4 ways to make your home feel bigger than it really is

Should you often have a crippling feeling of claustrophobia upon walking into your house, it’s understandable if you have started considering increasing its square footage by adding an extension. However, this would be an expensive and time-consuming approach to the problem.

Worse, you might find that it isn’t even a practical possibility; for example because you wouldn’t be able to get the necessary planning permission. It could simply be the case that your house is poorly designed – and this issue can be resolved with a lot less fuss than you might expect.

Draw the eyes upwards

If many rooms of your house have a lot of clutter, clear as much of it as you can. You might find that some items are barely used and so can readily be disposed of. Other objects, by contrast, may be necessary – but also easy to store away somewhere.

That “somewhere” could be shelving – including floor-to-ceiling shelves that can draw your gaze up and so make the ceiling look higher. If space along your walls is at a premium, you could still just hang a single shelf close to the ceiling.  

Put large pieces on display

Bigger is indeed better, at least when it comes to objects you put in your house. For example, if you have a small living room, you could take out multiple small pieces it currently has and replace them all with a single large couch. The room could then feel bigger.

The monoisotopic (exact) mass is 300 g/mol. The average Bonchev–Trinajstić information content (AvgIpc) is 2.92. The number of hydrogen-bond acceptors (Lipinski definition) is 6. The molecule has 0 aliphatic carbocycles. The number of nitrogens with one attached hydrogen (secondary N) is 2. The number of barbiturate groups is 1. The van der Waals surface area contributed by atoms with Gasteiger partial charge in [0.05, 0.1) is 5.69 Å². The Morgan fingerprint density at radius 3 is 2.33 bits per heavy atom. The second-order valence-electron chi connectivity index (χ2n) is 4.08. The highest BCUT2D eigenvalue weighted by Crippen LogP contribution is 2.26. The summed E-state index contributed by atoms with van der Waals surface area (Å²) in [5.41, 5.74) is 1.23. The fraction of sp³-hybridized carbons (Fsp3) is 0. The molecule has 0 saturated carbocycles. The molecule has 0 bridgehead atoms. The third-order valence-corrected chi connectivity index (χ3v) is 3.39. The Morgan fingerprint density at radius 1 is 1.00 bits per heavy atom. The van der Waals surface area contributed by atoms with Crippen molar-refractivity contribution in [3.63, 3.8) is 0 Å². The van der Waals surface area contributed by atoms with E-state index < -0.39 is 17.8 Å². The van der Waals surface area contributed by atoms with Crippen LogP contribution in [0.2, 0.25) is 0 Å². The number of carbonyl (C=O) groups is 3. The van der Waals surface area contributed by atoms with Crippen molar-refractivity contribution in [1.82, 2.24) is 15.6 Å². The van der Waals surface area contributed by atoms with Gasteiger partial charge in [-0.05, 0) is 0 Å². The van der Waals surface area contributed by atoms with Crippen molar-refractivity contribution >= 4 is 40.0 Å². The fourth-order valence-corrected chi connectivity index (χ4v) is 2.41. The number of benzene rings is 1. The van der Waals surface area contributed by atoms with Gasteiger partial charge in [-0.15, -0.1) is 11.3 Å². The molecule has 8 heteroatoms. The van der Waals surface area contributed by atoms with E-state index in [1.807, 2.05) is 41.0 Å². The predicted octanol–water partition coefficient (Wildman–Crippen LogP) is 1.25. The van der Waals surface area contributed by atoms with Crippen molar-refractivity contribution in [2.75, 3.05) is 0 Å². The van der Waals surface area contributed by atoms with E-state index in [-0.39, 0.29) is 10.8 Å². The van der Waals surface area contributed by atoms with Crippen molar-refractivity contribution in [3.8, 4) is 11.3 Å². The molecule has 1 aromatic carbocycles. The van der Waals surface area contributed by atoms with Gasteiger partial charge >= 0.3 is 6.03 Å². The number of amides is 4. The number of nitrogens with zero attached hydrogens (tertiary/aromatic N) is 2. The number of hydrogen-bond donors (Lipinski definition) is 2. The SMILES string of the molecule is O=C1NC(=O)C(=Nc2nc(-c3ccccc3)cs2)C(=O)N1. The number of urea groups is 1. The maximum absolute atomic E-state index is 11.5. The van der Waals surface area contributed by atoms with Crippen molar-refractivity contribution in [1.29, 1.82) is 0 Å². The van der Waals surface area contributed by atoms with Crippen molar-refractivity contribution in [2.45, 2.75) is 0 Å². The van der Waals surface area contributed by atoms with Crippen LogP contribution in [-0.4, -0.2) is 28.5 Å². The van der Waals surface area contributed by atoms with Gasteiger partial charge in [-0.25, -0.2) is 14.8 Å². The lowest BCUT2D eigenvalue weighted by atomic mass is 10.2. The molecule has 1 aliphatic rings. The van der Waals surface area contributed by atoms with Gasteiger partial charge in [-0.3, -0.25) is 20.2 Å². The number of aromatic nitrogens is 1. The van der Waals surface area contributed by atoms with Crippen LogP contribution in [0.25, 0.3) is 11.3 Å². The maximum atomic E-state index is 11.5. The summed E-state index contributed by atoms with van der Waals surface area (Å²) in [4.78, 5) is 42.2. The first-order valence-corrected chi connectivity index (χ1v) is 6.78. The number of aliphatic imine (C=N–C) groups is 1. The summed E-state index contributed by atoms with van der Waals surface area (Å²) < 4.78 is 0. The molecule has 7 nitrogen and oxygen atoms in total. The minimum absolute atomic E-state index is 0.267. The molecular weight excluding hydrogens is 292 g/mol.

Don’t just stop at furniture; if you love collecting art and typically have several art pieces displayed on a single wall, swap those pieces with just one large piece instead. Opt for a piece with a particularly bold look and hang the canvas at typical eye height.

Choose colours that are consistently light

It’s time to see the light… on your home’s walls, that is. If many of those walls are currently dark in colour, keep in mind that this can reduce the perceived size of a room because light that hits those walls can’t reflect off them, unlike the case with walls of light colours like white, grey and cream.

It’s a good idea to keep those colours consistent, too. So, if you have settled on a yellow theme, you could make the walls, rug and tables different shades of yellow. This can increase the space’s feeling of openness. Throws, pillows and other accessories of similar shades can also help. You can also maximise the amount of light into an extension or conservatory by adding roof lights.

 

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